Energy Tomorrow Blog
Posted June 25, 2015
Let’s get into some of the detail in the new Wood Mackenzie study that was released this week, starting with the implications for domestic energy supply, found in two vastly different energy paths that U.S. policymakers could take. As the study details, the path we choose will affect energy production, job creation, the economy and the lives of individual Americans.
For context, recall that Wood Mackenzie’s study compared two energy policy paths – one that embraces pro-development, and one that’s characterized by regulatory constraints. Certainly, the constrained path actually would just continue a number of the policies the current administration is advancing.
Posted June 25, 2015
CNN (Petraeus and Bhayani) – Fracking. 3D printing. Personalized medicine. Big data.
Each is a compelling technological trend. And taken together, advances in energy production, manufacturing, life sciences and IT amount to four interlocking revolutions that could make North America the next great emerging market -- as long as policymakers in this country don't impede their potential.
The impact of these four revolutions is already evident in the enviable economic position enjoyed by Canada, Mexico and United States compared with the rest of the world.
Posted June 23, 2015
Fuelfix.com – President Barack Obama “understands” the argument for exporting U.S. crude, a leading Democratic advocate said Monday.
“He understands,” Sen. Heidi Heitkamp, D-N.D., said on CNBC’s “Squawk Box.” “He is in that category of understanding. I think his State Department understands how significant this could be to soft power. I think his Energy Department understands that this is bad economics and bad for the resource.”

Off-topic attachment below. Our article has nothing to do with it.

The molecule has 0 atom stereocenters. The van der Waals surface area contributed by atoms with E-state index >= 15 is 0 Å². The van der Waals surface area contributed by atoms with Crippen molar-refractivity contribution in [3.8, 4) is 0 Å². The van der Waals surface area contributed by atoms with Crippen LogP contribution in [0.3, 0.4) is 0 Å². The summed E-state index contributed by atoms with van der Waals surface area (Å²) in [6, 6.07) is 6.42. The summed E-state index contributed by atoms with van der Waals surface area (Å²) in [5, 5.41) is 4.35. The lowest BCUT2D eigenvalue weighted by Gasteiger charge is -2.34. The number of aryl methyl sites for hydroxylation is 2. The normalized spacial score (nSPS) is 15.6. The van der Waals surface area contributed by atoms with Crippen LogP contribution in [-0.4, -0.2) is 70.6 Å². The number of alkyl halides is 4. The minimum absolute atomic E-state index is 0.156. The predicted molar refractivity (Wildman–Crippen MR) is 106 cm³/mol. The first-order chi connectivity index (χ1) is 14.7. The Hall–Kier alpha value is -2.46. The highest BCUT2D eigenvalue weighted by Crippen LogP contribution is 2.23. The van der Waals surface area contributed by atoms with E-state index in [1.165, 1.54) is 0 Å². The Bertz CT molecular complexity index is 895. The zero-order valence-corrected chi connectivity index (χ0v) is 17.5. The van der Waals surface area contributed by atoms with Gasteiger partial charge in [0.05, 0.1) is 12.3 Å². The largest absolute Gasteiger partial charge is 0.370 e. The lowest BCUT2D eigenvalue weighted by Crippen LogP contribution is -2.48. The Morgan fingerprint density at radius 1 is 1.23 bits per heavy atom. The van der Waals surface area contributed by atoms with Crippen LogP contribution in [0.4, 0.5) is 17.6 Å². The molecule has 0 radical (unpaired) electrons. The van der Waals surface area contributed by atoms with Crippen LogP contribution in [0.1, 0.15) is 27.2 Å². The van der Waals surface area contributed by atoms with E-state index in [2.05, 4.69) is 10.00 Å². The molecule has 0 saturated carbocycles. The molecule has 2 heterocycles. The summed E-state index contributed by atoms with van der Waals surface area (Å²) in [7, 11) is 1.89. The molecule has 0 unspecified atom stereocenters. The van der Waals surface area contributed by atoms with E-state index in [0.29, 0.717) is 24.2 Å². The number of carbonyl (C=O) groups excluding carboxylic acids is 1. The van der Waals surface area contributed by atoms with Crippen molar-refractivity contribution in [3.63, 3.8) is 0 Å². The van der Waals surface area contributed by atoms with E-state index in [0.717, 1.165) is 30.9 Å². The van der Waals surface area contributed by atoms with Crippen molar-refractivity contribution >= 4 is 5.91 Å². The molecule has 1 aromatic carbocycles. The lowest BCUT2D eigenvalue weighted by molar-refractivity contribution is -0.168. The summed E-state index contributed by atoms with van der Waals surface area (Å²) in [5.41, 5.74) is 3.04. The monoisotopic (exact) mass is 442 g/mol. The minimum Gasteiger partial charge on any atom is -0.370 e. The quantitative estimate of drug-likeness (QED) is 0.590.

Heitkamp stressed that she couldn’t speak for the administration, but added that “at the highest level, they understand this policy is not a good policy.”
Still, when it comes to the politically treacherous subject of widely exporting U.S. oil — which has been under heavy restrictions since the 1970s — “everybody wants to get together and . . . make a bipartisan decision to do this,” Heitkamp added.
Posted June 22, 2015
Wall Street Journal (Hamm) -- Amid news of a pending nuclear deal with Iran, some OPEC countries have struck agreements with refineries in Asia to avoid losing market share when Iranian oil comes back on the market. If U.S. policy will allow Iran to export oil, shouldn’t it allow America to do the same? Clearly, our allies would rather get their oil from America than Iran if given the choice. But without the ability to export, the U.S. is not even in the game.
Congress must lift the ban on U.S. crude oil exports. The ban is a terrible relic of the Nixon era that harms the American economy. As Sen. Lisa Murkowski (R., Alaska) has pointed out, restrictions on oil trade effectively amount to domestic sanctions. Combined with a mismatch in refining capacity, the ban on oil exports is creating a significant discount for U.S. light oil at no benefit to anyone except refiners and their foreign ownership. It has cost U.S. states, producers and royalty owners $125 billion in lost revenue in four years, according to industry estimates.
Foreign producers are using their heavy oil—and the U.S. ban on exports—as a weapon against America. Over the past three decades countries such as Venezuela, Mexico, Saudi Arabia and Canada have overtaken U.S. refining capacity to run their heavy crude in American refineries and capture a large portion of the U.S. market. Without firing a shot, they have disadvantaged American oil and interests.
Posted June 19, 2015
The issue was energy infrastructure – where the United States is and where things are headed. At the U.S. Energy Information Administration’s (EIA) annual conference this week, one discussion honed in on the challenges to infrastructure approval and construction – as well as government’s best role in developing projects that are key to U.S. energy transport and overall energy security. The latter produced some friction between speakers not often seen at conferences like EIA’s. More below.
The U.S. Energy Department’s Melanie Kenderdine talked about some of the details in the department’s recently issued Quadrennial Energy Review (QER), which focused on ways to modernize the nation’s infrastructure.
Posted June 19, 2015